You could go down the list: Fonda, Sarazin, York , Gig Young, Red Buttons, Bruce Dern, Bonnie Bedalia, all turned in the performances of their careers under Pollack's taught direction. This really is a sadly neglected masterpiece. I've never found it in a video store and certainly wouldn't expect to see it popping up any time soon at the local megastore. I ordered it in the widescreen VHS version from Amazon, which was fine. Then the DVD came out and I snatched it up immediately. It's eassy to report that am just as impressed as I when I saw it on its inital theatrical release back in 1969. This film probably had as great an impact on me as any movie-going experience I've had before or since. Revisiting it now I see that it wasn't only its appeal to disillusioned youth. The film is a stark statement about the human condition, of the "as flies to wanton boys are we to the gods" variety.
The movie motivated me to seek out McCoy's novella upon which it's based, and I would heartily recommend it also. It and Nathaniel West's Day of the Locusts are probably the most hard-edged accounts of life in Hollywood in the 30s that I have come across. As noted, Gig Young won an Oscar for his performance here. The fact that he blew his brains out shortly thereafter is not only sadly ironic, in lieu of the ending of this film, but also understandable. The level of world-weariness that he portrays on the screen must have been close to what he was feeling in real life. But all the characterizations in TSHDT are remarkably vivid. I can't guess why Fonda didn't receive an Oscar for her portrayal of Gloria. It certainly surpasses her performance in Klute. Sure, she is given some of the most priceless lines ever scripted, but her delivery is flawless.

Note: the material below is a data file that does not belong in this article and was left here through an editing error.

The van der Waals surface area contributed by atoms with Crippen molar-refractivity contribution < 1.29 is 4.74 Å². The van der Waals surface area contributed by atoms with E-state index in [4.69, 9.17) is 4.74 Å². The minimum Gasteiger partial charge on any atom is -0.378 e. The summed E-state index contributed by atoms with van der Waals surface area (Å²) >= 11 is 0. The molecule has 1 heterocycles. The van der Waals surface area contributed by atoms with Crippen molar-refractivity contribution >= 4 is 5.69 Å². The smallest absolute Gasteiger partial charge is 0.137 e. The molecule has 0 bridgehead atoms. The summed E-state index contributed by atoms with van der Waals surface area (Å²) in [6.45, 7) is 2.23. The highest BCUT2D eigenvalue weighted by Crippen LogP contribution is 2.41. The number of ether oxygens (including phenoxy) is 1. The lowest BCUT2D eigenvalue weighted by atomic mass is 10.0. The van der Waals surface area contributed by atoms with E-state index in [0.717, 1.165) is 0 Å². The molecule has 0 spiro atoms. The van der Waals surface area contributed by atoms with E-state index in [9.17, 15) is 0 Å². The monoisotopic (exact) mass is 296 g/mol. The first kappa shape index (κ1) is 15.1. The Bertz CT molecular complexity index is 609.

Actually, everything about this movie is flawless.
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Format: DVD Verified Purchase
Having seen this when it first came out at the cinema it remains my absolute favourite film of all time.
Reality TVhas nothing on this. Based on the dance marathons of the 30's and 40's you get drawn into the lives of the characters and find yourself rooting for them all at one time or another.
You'll understand the title right at the end.
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Format: VHS Tape